New Inventions - How To Dream Them Up
How do you dream up ideas for new inventions? Use any of the many excellent idea-creation techniques. One of the easiest is the use of a modifying-word list.
Several times now I have seen giant chairs. The most recent one was in a bar, being used by the host of a trivia contest. It was eight feet tall. Someone made and sold that chair, but how did he think of the idea? The simplest way would be to look at things and ask "what if it was bigger?"
That is the essence of the modifying word list. You look at things and ask, "What if it was…" and insert a word from the list to stimulate ideas for new inventions. To show the technique in action, I just looked around the room and chose a table as a test subject. I look at the word list and ask "What if it was…"
Bigger: If it had leaves that spread from a central pivot, it could be opened up easily into a larger surface, like a hand fan opened horizontally.
Movable: The obvious idea here is to put wheels on it. Another possibility is a line of super light tables that can be carried from room to room easily.
Cheaper: I once used an old door as a table. Are there other cheap and available materials that could be used to make tables?
Interesting: Make tables that are covered in family photos (or anything else you want). The top would then be encased in transparent acrylic. Easy to clean too!
Divided: Four small tables that can be used on their own or connected into one large table?
Subtracted from: Take away the legs and it would be easier to clean under. Could it hang from the ceiling?
Hotter: A warming tray built into the center of the table might be convenient for keeping meals hot.
Happier: Use colors that evoke positive emotions. Make cartoon-covered tables for day-care centers.
Take notes as you do this, and develop or discard the ideas later. Most words won''t give you useful ideas, but don''t dismiss them without a few seconds of thought. Creative solutions can begin with unrelated thoughts. "What if it was boring?" may seem useless, but then it could lead to the development of a line of furniture based purely on function: simple and cheap.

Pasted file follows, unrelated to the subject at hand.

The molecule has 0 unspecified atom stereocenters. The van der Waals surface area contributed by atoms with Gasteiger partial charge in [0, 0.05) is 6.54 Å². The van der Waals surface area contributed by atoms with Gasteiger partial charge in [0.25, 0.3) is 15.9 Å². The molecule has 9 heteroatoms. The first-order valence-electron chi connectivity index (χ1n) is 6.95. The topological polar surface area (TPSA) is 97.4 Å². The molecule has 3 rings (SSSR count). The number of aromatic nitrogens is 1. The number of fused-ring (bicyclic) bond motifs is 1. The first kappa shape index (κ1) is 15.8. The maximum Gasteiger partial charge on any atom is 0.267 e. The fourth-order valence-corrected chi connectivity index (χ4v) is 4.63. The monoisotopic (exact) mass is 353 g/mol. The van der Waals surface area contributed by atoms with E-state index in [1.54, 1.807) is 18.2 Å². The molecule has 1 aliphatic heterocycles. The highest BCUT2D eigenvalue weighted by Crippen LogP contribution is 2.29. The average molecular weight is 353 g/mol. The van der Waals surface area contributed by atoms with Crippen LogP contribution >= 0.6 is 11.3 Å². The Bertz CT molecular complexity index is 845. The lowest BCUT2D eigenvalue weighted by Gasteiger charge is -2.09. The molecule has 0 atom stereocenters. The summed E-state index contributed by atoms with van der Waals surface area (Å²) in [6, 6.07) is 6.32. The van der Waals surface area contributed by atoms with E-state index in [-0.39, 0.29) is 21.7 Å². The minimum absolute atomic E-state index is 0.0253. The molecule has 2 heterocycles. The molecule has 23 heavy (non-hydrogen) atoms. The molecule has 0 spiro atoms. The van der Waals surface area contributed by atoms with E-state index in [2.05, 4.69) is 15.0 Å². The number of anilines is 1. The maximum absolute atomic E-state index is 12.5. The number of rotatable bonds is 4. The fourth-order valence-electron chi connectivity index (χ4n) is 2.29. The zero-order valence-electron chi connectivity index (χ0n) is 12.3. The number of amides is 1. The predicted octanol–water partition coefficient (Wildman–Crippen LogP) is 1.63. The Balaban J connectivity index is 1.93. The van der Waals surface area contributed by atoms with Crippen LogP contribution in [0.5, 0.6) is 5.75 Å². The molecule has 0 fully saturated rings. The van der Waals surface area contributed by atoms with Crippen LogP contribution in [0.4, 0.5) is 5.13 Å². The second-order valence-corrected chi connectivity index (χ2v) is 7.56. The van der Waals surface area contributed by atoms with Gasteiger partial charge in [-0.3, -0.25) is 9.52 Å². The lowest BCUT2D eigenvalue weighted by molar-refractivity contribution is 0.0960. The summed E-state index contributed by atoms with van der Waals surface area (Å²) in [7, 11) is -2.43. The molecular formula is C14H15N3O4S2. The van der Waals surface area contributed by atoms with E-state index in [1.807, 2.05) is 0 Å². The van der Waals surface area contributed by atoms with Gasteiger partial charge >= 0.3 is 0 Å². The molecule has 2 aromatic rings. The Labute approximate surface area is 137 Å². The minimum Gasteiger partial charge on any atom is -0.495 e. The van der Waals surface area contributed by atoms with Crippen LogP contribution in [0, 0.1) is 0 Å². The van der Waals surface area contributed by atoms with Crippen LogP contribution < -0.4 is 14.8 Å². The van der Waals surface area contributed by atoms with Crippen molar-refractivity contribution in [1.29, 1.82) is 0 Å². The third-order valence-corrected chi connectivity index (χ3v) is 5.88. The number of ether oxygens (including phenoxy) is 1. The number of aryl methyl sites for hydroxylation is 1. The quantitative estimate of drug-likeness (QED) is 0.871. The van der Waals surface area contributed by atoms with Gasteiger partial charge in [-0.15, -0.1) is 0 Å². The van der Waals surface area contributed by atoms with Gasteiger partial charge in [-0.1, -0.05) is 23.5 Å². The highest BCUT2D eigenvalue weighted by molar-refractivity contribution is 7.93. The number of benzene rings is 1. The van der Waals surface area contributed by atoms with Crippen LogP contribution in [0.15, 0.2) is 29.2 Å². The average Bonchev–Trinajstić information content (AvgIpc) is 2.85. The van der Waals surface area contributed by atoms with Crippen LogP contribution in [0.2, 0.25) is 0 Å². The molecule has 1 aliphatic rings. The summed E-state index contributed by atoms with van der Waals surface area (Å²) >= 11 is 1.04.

Words For New Inventions
You can make your own list for this technique. Generally it will need a lot of adjectives, but any words that have the potential to change your perspective can work. You may want to include some of the following.
What if it was… larger… smaller… farther away… closer… sooner… later… easier… more difficult… softer… harder… poorer… richer… wetter… drier… higher… lower… longer… shorter… certain… uncertain… newer… older… divided… combined… more common… less common… faster… slower… better… worse… hotter… colder… added to… subtracted from… left alone… hopeless… imaginary… cheaper… more expensive?
Take notes as you do this exercise, and give each word a few seconds of thought. Creative solutions can begin with unrelated thoughts. "What if it was hopeless?" may seem useless if you were looking for new inventions to replace existing shopping carts, but it could also make you look beyond ways for customers to gather their groceries. Maybe an invention to bring the groceries to the customer would be more radical and marketable.